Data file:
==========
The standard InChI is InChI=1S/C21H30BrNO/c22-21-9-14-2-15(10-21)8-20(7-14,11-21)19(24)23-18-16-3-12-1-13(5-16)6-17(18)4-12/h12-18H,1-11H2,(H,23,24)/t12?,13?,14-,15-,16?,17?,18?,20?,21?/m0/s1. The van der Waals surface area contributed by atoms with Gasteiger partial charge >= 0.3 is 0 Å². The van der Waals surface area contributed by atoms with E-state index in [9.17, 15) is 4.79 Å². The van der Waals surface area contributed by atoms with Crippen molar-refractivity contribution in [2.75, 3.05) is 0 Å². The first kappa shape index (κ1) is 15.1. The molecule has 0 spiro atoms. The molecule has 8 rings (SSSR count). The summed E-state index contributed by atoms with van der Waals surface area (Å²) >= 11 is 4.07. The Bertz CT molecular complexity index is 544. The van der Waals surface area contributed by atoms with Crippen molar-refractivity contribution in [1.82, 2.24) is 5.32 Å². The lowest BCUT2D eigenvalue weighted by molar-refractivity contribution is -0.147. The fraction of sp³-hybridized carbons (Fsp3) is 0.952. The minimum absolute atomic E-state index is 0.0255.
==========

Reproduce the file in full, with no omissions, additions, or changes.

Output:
The standard InChI is InChI=1S/C21H30BrNO/c22-21-9-14-2-15(10-21)8-20(7-14,11-21)19(24)23-18-16-3-12-1-13(5-16)6-17(18)4-12/h12-18H,1-11H2,(H,23,24)/t12?,13?,14-,15-,16?,17?,18?,20?,21?/m0/s1. The van der Waals surface area contributed by atoms with Gasteiger partial charge >= 0.3 is 0 Å². The van der Waals surface area contributed by atoms with E-state index in [9.17, 15) is 4.79 Å². The van der Waals surface area contributed by atoms with Crippen molar-refractivity contribution in [2.75, 3.05) is 0 Å². The first kappa shape index (κ1) is 15.1. The molecule has 0 spiro atoms. The molecule has 8 rings (SSSR count). The summed E-state index contributed by atoms with van der Waals surface area (Å²) >= 11 is 4.07. The Bertz CT molecular complexity index is 544. The van der Waals surface area contributed by atoms with Crippen molar-refractivity contribution in [1.82, 2.24) is 5.32 Å². The lowest BCUT2D eigenvalue weighted by molar-refractivity contribution is -0.147. The fraction of sp³-hybridized carbons (Fsp3) is 0.952. The minimum absolute atomic E-state index is 0.0255.